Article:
There are quite a few threads and topics here at the forum that go into those topic in more detail, with posts from people with experience with both. Just trying to help point you in the right direction for your research :)
 

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Hey JP, welcome to the boards. Out of curiosity, how long have you been selling variations of trademarked/copyrighted designs? And have you copyrighted them yourself? (I'm looking at your Superman and Harley Davidson designs in particular)

I'm definitely not trying to bust on you, I'm curious because I'll be doing the same thing for my niche market when I launch next month and I'm wondering if you've run across any problems. (i.e. Cease and desist letters)

-chris
 

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Discussion Starter #7
RAHchills said:
Hey JP, welcome to the boards. Out of curiosity, how long have you been selling variations of trademarked/copyrighted designs? And have you copyrighted them yourself? (I'm looking at your Superman and Harley Davidson designs in particular)

I'm definitely not trying to bust on you, I'm curious because I'll be doing the same thing for my niche market when I launch next month and I'm wondering if you've run across any problems. (i.e. Cease and desist letters)

-chris
I've been operating for close to a year now and have not received a single cease and desist letter to date. I imagine I'll have to deal with it sooner or later, but no headaches thus far.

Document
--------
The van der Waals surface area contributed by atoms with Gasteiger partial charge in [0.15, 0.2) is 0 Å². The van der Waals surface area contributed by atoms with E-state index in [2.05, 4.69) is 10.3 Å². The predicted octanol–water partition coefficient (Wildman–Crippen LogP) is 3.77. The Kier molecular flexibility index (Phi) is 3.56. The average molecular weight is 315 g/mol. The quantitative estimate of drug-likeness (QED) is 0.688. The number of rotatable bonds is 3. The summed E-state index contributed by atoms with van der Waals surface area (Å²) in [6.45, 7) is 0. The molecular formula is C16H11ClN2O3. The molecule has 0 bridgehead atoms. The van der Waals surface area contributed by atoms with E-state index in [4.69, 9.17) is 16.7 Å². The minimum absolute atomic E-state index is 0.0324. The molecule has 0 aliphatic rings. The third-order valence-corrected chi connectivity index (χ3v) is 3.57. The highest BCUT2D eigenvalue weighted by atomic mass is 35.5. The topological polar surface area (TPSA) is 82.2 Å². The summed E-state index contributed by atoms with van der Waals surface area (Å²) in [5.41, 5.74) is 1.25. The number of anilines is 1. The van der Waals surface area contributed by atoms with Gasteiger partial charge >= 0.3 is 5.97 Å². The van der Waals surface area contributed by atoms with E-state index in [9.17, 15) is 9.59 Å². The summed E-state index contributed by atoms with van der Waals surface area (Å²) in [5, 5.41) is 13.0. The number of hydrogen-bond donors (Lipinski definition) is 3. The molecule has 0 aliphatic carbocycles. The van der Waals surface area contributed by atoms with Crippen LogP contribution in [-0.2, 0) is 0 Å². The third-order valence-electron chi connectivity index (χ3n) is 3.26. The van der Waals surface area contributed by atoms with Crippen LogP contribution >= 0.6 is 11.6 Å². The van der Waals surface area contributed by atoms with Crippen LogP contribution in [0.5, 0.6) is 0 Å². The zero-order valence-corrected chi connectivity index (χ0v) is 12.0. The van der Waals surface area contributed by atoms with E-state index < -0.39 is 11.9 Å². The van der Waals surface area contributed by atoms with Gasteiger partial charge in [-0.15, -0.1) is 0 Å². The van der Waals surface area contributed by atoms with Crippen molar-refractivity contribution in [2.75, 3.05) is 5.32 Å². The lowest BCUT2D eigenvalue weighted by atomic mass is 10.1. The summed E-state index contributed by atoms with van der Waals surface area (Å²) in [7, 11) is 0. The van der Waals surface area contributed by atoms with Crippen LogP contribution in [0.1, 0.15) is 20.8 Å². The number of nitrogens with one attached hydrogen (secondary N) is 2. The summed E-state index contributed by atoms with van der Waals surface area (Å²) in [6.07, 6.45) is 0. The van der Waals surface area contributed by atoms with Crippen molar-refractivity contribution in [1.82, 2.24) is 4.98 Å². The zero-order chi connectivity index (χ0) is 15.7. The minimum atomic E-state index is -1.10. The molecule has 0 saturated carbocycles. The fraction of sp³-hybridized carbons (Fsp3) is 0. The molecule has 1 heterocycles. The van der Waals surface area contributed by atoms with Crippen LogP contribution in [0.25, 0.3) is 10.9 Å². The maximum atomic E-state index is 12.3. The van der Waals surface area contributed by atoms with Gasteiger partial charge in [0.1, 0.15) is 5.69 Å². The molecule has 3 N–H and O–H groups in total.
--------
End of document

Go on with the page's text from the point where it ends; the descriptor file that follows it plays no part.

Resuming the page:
As far as copyright, I don't think you'd have much luck enforcing copyright on a derivative work.
 

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Bet me.. you just opened a can of worms here. There are a lot of people here who are not just in the biz but in the biz big time and they are the ones that could make your life miserable.. When I was in the Video Buisness in a small store in San Jose and disney had a problem way back then about video stores renting their movies.. (early 80's) guess what I had a visit fro a disney rep.. you just never know. I had to remove all my disney movies I was renting and then the board of equilization came in just a few weeks later.. mmm Checked every transaction going back 6 months. So there you are.. how many shirts did you sell? What do you owe the owners of those copyrights.. Just be careful my friend. There is always someone out there to get you.